When he finally began to realise that what they had done was wrong, the memories of Ayacucho came back to haunt him and he developed a profound resentment towards the army and the politicians. Memories would come back to him, sometimes against his will, sometimes by chance.

    * * *

    In July, the Jackal left his position as commander of the base at Totos. His replacement was another captain, Hernán Galarreta, who made changes straight away.

    “What pseudonym did the last commander use?” he asked his subordinates, shortly after taking command.

    “Jackal, no? The jackal is a shitty animal. But which animal is even shittier?”

    He waited for the answer but none was forthcoming.

    “The hyena,” he said. “The jackal is a puppy compared to the hyena. I’ll call myself the Hyena.”

    That’s how he arrived, with an arrogant attitude. But his days were numbered, and not because of the causes of war. The new captain’s style irritated his subordinates so much that one night a sergeant started shooting at him on the streets of Totos. The sergeant had drunk too much, but his reasons for hating Galarreta were sober. The Hyena had changed the Jackal’s provisions system, cutting back on rations and provoking the troops who were used to the generous treatment of the previous captain.

    Even more revealing than the sergeant’s attack was the fact that no one tried to stop him. He had chased the captain from the entrance of the base to the outskirts of Totos, where Galarreta took refuge in a house. The lieutenant, the second lieutenants, a nurse and all the troops waited inside the base, hoping that one of the sergeant’s bullets would reach its target. But Jesús Sosa, went out to stop the sergeant who handed over his FAL and broke down.

    They made their way back and on the way they found a dead cow that had been hit by a couple of the sergeant’s bullets.

    The captain decided not to denounce the sergeant to military justice. The smallest investigation would have brought his problems with the troops to light. Two days previously, the soldiers had refused to touch the food, in protest at its miserable quality. Galarreta decided to be more generous and his behaviour began to improve relations.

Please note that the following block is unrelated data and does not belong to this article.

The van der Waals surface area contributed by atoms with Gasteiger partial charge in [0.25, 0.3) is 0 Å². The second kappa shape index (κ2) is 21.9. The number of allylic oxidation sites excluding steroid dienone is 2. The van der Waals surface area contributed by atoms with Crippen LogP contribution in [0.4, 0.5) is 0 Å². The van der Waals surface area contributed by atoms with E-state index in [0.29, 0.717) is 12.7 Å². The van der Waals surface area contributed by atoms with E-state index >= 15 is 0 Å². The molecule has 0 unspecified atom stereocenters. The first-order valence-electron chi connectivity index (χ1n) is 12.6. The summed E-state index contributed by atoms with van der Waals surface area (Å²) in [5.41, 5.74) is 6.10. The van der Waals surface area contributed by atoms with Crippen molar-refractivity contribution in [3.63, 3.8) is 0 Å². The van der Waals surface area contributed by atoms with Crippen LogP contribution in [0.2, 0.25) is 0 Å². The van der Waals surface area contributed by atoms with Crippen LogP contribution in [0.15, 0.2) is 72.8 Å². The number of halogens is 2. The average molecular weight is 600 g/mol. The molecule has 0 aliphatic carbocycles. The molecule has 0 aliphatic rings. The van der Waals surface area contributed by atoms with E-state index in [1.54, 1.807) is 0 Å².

However, the relationship between Jesús Sosa and the captain got worse, to the extent that Sosa went to speak to Édgar Paz, who sent him to General Noel. After this meeting Noel replaced Galarreta at the end of August 1983 with Captain Willy Talavera. There was another reason that Sosa wanted to get rid of Galarreta, although he did not mention it to the General.

    What Jesús Sosa did not tell Noel was what had happened in Totos after the arrival of two female Senderistas that the marines had captured. They arrived already mistreated by the marines, where they had already been “fully processed.” So, after supplying information to the military they were ready to be despatched. They had been in Totos for two weeks when the captain became fond of one of them: 19 year old Elvira Munaylla Morales. The problem was that Sosa had to kill her.

    The captain asked Sosa to spare Munaylla. Because of his subordinate’s refusal, he imposed his authority and said it was up to him to decide the ultimate fate of the prisoners at the base. To an extent, he was right, but it was also true that Sosa was technically in charge of the prisoners. It was he who had to make sure they were all numbered and processed correctly and that things were carried out efficiently. What’s more, Paz had already decided that these prisoners needed to be despatched. In reality, the captain was powerless.

    “I’ll speak with Paz,” the Hyena said. But Sosa knew that the captain wouldn’t speak to the commander. The girls had confessed their complicity in murders. The only solution for Galarreta was to negotiate with Sosa.

    But Sosa had been thinking about the case and was beginning to have doubts. He liked the girls too and saw that Galarreta was suffering – he slept with the prisoner every night and had food brought into his office for both of them. It would be so easy to let them go and say that they had died on a certain date. Of course, that would mean that they would have to keep their mouths shut forever.

    But, on the other hand, it could all go wrong. Galarreta was a disaster and couldn’t be trusted. He was also unpopular and if someone saw what had happened they would probably report him and Sosa would be dragged into the whole mess. No, the best thing was to get rid of these girls. He would wait for Galarreta to leave the base on an assignment, then he would chat to them a bit and soften them up so that they were calm and then he’d shoot them when they were least expecting it. Then he could get back to business as usual.

    Translated from Spanish by Daniel Campi